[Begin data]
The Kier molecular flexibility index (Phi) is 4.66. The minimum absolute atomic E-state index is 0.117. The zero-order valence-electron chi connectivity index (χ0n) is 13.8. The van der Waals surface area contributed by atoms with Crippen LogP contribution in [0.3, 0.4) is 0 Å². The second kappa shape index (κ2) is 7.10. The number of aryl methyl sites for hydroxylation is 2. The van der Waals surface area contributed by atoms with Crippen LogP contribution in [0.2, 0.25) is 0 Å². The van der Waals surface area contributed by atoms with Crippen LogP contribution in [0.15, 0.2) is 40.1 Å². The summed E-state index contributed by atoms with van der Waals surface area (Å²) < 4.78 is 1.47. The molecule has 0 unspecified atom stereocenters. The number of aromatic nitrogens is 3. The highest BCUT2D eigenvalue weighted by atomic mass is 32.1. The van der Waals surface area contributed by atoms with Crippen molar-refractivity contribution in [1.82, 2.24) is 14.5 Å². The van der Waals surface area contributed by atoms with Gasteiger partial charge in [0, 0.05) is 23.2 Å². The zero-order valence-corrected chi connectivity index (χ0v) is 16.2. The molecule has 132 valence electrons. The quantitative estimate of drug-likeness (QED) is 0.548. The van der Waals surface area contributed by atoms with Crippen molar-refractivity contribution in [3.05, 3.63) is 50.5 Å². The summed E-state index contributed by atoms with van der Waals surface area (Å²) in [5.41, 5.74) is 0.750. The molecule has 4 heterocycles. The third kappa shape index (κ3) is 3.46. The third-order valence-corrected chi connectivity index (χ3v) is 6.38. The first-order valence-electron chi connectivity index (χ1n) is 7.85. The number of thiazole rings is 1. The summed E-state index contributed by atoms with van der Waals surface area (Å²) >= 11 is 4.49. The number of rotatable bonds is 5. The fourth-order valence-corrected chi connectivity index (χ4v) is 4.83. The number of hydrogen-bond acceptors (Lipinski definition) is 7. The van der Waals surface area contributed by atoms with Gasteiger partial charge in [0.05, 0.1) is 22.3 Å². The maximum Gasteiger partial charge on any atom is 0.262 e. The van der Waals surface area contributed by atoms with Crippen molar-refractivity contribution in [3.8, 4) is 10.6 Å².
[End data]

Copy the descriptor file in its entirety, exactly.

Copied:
The Kier molecular flexibility index (Phi) is 4.66. The minimum absolute atomic E-state index is 0.117. The zero-order valence-electron chi connectivity index (χ0n) is 13.8. The van der Waals surface area contributed by atoms with Crippen LogP contribution in [0.3, 0.4) is 0 Å². The second kappa shape index (κ2) is 7.10. The number of aryl methyl sites for hydroxylation is 2. The van der Waals surface area contributed by atoms with Crippen LogP contribution in [0.2, 0.25) is 0 Å². The van der Waals surface area contributed by atoms with Crippen LogP contribution in [0.15, 0.2) is 40.1 Å². The summed E-state index contributed by atoms with van der Waals surface area (Å²) < 4.78 is 1.47. The molecule has 0 unspecified atom stereocenters. The number of aromatic nitrogens is 3. The highest BCUT2D eigenvalue weighted by atomic mass is 32.1. The van der Waals surface area contributed by atoms with Crippen molar-refractivity contribution in [1.82, 2.24) is 14.5 Å². The van der Waals surface area contributed by atoms with Gasteiger partial charge in [0, 0.05) is 23.2 Å². The zero-order valence-corrected chi connectivity index (χ0v) is 16.2. The molecule has 132 valence electrons. The quantitative estimate of drug-likeness (QED) is 0.548. The van der Waals surface area contributed by atoms with Crippen molar-refractivity contribution in [3.05, 3.63) is 50.5 Å². The summed E-state index contributed by atoms with van der Waals surface area (Å²) in [5.41, 5.74) is 0.750. The molecule has 4 heterocycles. The third kappa shape index (κ3) is 3.46. The third-order valence-corrected chi connectivity index (χ3v) is 6.38. The first-order valence-electron chi connectivity index (χ1n) is 7.85. The number of thiazole rings is 1. The summed E-state index contributed by atoms with van der Waals surface area (Å²) >= 11 is 4.49. The number of rotatable bonds is 5. The fourth-order valence-corrected chi connectivity index (χ4v) is 4.83. The number of hydrogen-bond acceptors (Lipinski definition) is 7. The van der Waals surface area contributed by atoms with Gasteiger partial charge in [0.05, 0.1) is 22.3 Å². The maximum Gasteiger partial charge on any atom is 0.262 e. The van der Waals surface area contributed by atoms with Crippen molar-refractivity contribution in [3.8, 4) is 10.6 Å².